So that the GHS can adequately intervene at the community level, the Community-based Health Planning and Services (CHPS) programme was established in 1999 to facilitate health care accessibility in remote areas. The programme focuses on using resident nurses to provide care as opposed to investing in facility-based infrastructure. In 2013, according to the MoH, an additional 731 functioning CHPS zones were developed, taking the total number of zones to 2314.
Gradual progress has been made on some key indicators for mortality and life expectancy. According to the World Bank, infant mortality dropped from 53 to 49 per 1000 live births between 2009 and 2012. Moreover, the latest figures from the World Health Organisation (WHO) put Ghana’s life expectancy at 64, higher than the regional average of 56 but lower than the global average of 70.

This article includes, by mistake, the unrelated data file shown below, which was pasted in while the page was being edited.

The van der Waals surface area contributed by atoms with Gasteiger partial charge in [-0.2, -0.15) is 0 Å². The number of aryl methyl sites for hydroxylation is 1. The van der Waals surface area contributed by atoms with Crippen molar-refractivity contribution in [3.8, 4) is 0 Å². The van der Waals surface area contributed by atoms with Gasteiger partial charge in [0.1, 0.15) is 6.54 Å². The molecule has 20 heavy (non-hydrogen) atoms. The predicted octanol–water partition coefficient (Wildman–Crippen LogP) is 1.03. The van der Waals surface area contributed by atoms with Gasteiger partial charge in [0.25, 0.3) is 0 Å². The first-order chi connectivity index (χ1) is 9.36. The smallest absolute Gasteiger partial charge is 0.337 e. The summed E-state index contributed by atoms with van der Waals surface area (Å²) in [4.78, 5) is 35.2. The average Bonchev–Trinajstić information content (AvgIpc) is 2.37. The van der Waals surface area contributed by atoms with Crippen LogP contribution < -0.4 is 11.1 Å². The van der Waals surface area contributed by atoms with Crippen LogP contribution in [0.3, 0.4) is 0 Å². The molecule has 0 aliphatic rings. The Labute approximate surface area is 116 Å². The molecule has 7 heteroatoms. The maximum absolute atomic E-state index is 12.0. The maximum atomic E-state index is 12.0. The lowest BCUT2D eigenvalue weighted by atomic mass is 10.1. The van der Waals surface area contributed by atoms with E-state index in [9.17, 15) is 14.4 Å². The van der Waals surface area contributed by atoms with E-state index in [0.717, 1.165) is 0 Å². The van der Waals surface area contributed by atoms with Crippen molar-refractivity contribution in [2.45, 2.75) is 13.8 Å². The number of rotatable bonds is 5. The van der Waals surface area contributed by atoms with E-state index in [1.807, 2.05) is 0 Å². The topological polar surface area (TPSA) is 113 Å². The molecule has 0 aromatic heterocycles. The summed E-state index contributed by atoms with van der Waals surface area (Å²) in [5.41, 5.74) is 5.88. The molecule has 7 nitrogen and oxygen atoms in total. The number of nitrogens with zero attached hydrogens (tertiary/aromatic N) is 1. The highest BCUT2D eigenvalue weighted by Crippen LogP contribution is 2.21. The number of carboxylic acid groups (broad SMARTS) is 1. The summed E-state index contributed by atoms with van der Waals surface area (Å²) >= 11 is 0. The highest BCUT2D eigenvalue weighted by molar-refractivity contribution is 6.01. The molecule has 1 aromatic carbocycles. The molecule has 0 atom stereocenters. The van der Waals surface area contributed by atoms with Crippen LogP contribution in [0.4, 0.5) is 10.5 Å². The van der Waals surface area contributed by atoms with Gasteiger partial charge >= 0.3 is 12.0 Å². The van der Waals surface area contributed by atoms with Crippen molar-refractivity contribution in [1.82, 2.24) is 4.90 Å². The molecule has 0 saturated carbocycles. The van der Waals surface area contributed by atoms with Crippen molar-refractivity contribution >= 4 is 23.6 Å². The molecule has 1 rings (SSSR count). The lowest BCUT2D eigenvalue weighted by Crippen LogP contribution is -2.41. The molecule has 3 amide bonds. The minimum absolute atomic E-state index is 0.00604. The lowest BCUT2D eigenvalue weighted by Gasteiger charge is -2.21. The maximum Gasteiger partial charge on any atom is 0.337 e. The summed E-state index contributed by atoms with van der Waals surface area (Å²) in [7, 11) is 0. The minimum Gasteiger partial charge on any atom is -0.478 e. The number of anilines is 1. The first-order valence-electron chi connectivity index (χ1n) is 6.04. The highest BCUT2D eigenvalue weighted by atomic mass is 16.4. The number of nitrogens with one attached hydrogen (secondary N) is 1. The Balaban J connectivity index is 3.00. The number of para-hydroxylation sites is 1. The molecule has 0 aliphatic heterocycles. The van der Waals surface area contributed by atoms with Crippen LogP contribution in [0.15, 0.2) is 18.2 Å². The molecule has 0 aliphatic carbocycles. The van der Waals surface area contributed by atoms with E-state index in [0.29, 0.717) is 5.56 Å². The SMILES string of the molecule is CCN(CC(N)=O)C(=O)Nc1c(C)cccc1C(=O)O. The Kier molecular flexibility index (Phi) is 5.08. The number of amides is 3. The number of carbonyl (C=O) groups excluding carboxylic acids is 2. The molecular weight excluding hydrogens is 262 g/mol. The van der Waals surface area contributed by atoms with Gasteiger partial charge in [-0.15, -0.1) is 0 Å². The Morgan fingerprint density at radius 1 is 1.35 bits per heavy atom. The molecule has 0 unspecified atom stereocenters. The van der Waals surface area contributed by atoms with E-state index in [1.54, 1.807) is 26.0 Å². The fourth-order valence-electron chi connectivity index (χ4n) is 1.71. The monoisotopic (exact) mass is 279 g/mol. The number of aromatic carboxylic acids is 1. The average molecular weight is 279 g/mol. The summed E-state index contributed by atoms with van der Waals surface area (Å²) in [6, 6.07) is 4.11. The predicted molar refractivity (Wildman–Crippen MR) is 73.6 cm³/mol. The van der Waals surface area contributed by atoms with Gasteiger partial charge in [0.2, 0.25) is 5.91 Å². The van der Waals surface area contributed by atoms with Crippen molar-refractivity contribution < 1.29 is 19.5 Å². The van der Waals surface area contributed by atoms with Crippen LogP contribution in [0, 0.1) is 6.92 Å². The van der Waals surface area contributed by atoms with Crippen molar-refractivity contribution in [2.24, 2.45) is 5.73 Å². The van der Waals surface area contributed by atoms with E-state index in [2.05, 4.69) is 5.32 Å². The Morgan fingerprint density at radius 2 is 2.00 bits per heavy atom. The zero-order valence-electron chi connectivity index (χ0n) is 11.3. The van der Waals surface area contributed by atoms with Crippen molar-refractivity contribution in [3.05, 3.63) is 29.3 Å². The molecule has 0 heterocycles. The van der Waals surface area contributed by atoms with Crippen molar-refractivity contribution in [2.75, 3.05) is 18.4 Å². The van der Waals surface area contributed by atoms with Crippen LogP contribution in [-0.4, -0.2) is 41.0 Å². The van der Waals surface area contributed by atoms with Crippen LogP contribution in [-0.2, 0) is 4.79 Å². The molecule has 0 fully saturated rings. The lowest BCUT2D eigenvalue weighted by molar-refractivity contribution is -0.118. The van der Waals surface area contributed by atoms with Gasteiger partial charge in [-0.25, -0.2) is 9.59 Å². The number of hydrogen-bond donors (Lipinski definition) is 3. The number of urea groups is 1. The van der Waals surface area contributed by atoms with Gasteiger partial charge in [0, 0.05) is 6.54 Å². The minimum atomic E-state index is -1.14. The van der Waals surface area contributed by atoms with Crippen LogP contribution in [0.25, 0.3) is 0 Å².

Malaria is responsible for nearly 50% of admissions for children under the age of five. The case fatality rate among children under the age of five decreased slightly from 0.87% in mid-2012 to 0.8% by June 2013, according to statistics from the ministry. The National Malaria Control Programme strategy 2008-15 calls for a reduction of 75% in malaria by 2015, with 2006 set as the baseline.
The programme combines prevention, detection and treatment programmes such as scaling up the distribution of indoor residual spraying, insecticide-treated nets and rapid diagnostic testing. A new strategy, launched in 2014, is seasonal malaria chemoprevention, which aims to provide a full course of anti-malarial treatment during the malaria season.